Jump to content
  • Announcements

    • olyclimber


      We have upgraded to new forum software as of late last year, and it makes everything here so much better!  It is now much easier to do pretty much anything, including write Trip Reports, sell gear, schedule climbing related events, and more. There is a new reputation system that allows for positive contributors to be recognized,  it is possible to tag content with identifiers, drag and drop in images, and it is much easier to embed multimedia content from Youtube, Vimeo, and more.  In all, the site is much more user friendly, bug free, and feature rich!   Whether you're a new user or a grizzled cascadeclimbers.com veteran, we think you'll love the new forums. Enjoy!
Sign in to follow this  

[TR] Sun God Mountain - 2421 metres at 7 years old - 9/26/2009

Recommended Posts

Trip: Sun God Mountain - 2421 metres at 7 years old -


Date: 9/26/2009


Trip Report:

September 26 and 27 / Brian Pegg and Angus Pegg


I used to climb all the time. Really! I used to be a pretty good climber. Fact is, though, I haven’t done much of it in the past couple years. Job mainly, also the responsibilities of raising a young boy to adulthood, and this TR is mainly about the second thing. The young boy.


In particular, a young 7 year old boy named Angus who doesn’t like piano or spelling but who does like video games, ice cream, wrestling, Star Wars, and bushwhacking. I guess most of those things are pretty typical, but the bushwhacking part might be a little unusual. That brings me to the “meat” of this trip report – a father-son trip to Sun God Mountain next door to Pemberton.


We began the trip by negotiating regarding the Saturday art animation classes that Angus is signed up for, he likes these classes a lot but they pretty well kill the weekend for any more serious mountain activity. Our plan was to drive up through Pemberton early on Saturday, hike into a small lake and camp overnight, then get up Sun God on Sunday and home in time to get rested up for school the next day. Directions to the end of the deactivated Tenas Creek FSR were faithfully followed, all I did was plot a GPS track and load it into my Garmin, makes FSR navigation SO much easier. Parked near the end of the road.






Got to the end of the driving around 1:00 in the afternoon after a fairly leisurely drive up from Vancouver listening to a “book on CD” in the Jeep – “The Lightning Thief”. Good stuff. The drive was the part of the trip that had Angus the most concerned, he does not like sitting still for hours at a time. Neither do I.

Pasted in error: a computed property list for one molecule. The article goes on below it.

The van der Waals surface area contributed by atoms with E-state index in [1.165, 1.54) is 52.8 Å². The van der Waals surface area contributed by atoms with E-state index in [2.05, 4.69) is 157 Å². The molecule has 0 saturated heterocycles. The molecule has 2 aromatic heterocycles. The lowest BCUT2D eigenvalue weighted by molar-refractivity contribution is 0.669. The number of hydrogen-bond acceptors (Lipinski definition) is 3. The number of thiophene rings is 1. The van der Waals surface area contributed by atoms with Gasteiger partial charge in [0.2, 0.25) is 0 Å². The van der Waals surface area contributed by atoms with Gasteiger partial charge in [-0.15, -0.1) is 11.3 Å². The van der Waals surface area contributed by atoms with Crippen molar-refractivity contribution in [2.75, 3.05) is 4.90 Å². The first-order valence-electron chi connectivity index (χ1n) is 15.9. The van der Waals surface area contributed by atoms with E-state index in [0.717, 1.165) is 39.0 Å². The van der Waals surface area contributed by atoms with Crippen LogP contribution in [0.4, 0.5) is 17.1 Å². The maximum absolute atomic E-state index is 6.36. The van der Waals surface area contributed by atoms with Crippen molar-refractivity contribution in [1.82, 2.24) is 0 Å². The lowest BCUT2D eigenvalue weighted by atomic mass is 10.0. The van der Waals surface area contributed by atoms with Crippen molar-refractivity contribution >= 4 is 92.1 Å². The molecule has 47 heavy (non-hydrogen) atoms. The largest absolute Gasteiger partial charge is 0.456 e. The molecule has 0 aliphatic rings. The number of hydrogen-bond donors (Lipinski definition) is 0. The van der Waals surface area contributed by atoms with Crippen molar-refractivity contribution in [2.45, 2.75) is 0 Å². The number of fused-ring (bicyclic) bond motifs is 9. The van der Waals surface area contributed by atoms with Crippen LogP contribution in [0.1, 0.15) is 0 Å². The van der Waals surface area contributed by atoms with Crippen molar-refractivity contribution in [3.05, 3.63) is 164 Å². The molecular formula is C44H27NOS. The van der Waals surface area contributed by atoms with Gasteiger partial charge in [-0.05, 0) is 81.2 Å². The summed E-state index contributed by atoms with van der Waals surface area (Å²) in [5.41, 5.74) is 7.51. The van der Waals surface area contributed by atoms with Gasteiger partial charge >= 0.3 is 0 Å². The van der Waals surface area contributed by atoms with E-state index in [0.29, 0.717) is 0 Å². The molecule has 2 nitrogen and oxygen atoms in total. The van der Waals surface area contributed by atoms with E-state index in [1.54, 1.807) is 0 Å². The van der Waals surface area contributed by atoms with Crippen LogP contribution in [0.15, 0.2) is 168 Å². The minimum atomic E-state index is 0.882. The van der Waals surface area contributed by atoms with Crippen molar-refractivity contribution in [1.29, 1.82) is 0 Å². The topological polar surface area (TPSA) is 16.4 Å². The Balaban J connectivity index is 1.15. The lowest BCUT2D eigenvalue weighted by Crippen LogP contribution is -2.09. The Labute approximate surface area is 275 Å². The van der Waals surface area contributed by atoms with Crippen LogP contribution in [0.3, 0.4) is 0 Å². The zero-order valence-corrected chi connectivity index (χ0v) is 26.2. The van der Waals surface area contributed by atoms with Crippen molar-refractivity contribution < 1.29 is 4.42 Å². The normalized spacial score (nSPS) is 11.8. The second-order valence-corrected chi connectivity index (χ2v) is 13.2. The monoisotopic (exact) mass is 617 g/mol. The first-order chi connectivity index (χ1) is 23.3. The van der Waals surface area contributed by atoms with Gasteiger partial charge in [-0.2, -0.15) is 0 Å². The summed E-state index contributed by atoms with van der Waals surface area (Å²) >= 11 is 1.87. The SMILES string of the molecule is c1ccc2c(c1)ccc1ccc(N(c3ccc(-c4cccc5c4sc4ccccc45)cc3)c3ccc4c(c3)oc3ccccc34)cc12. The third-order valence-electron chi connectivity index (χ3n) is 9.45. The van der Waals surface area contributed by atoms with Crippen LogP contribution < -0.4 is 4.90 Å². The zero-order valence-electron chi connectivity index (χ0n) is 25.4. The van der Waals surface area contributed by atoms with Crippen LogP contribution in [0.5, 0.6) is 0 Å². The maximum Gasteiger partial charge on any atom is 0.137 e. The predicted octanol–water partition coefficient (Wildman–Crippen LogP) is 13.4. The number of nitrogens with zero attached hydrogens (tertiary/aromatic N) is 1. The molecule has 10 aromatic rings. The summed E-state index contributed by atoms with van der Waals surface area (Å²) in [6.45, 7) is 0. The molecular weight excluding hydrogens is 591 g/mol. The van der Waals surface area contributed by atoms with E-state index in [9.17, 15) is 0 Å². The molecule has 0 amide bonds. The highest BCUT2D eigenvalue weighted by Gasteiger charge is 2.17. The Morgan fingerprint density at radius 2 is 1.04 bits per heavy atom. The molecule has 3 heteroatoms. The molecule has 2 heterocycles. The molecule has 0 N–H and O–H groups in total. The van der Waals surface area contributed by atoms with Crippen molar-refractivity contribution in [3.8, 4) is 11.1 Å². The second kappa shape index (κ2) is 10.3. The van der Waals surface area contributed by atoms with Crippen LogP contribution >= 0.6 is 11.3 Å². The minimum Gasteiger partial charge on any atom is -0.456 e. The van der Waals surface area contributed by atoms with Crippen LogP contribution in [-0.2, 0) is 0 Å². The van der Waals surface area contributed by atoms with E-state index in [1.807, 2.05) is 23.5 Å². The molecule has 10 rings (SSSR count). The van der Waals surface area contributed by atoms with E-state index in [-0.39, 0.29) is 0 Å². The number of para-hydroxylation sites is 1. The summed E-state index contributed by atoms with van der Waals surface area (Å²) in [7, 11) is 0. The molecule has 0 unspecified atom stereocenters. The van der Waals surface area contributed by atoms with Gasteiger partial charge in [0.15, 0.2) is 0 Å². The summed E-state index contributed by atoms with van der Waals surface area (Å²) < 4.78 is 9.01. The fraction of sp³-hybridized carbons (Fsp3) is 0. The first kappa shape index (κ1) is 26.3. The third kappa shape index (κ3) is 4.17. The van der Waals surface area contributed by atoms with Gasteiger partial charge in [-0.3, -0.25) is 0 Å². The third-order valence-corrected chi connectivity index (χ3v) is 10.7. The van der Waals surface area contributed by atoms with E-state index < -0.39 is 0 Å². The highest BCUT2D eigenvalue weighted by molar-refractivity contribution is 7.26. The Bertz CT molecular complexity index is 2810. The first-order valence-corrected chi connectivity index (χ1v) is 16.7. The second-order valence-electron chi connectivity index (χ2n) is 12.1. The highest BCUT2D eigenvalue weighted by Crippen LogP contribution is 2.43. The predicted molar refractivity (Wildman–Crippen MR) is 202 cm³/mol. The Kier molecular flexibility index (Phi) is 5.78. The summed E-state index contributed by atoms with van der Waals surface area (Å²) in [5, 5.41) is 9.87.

We planned to follow the Matt Gunn guide description pretty closely, up a steep bushwhack to a small lake on the ridge to the north of the road.






This is a good, direct route. The bushwhack was not too bad, real steep but I think steep is better for bushwhacking – its over quicker that way. Angus had no real problems with this, except constant backwards slippage. His 4x4 traction just wasn’t there, only 60 lbs of weight and not real good tread on his shoes. Next purchase for him will be real hiking boots, but they get expensive when the kid grows out of them in 3 months.









Showed him one of my favourite trees on the way up, it became one of his too – subalpine fir, otherwise called balsam, or the “zit tree”. Little pitch bubbles that can be popped, aiming at someone if you are good at it.


After a fine 2.5 hours of uphill thrashing we emerged into the heather and found our lake. Scrambles book pegs the bushwhack at 1.5 hrs, which may work if your legs are adult sized.


Very nice to drop the packs and sit and relax, but WOW winter is coming early this year. Temps already close to zero at this elevation. Lots of ice the next day.









Got our first good look at the W ridge of Sun God, it looks real big from this lake, especially through 7 year old eyes. We confirmed later my observation (made many times about mountains) that they always look harder from a distance than they really are.


To bed early, after a typical mountain meal of dehydrated food and cheezies. Angus likes that kind of menu, and appreciated that washing the dishes consisted entirely closing up the ziplock back again and rinsing out a cup.


Cold in the morning with ice on the lake. This would be a great swimming spot in August.






Off across the boulders and heather to the east, steadily climbing through meadows til they run out and we hit the talus.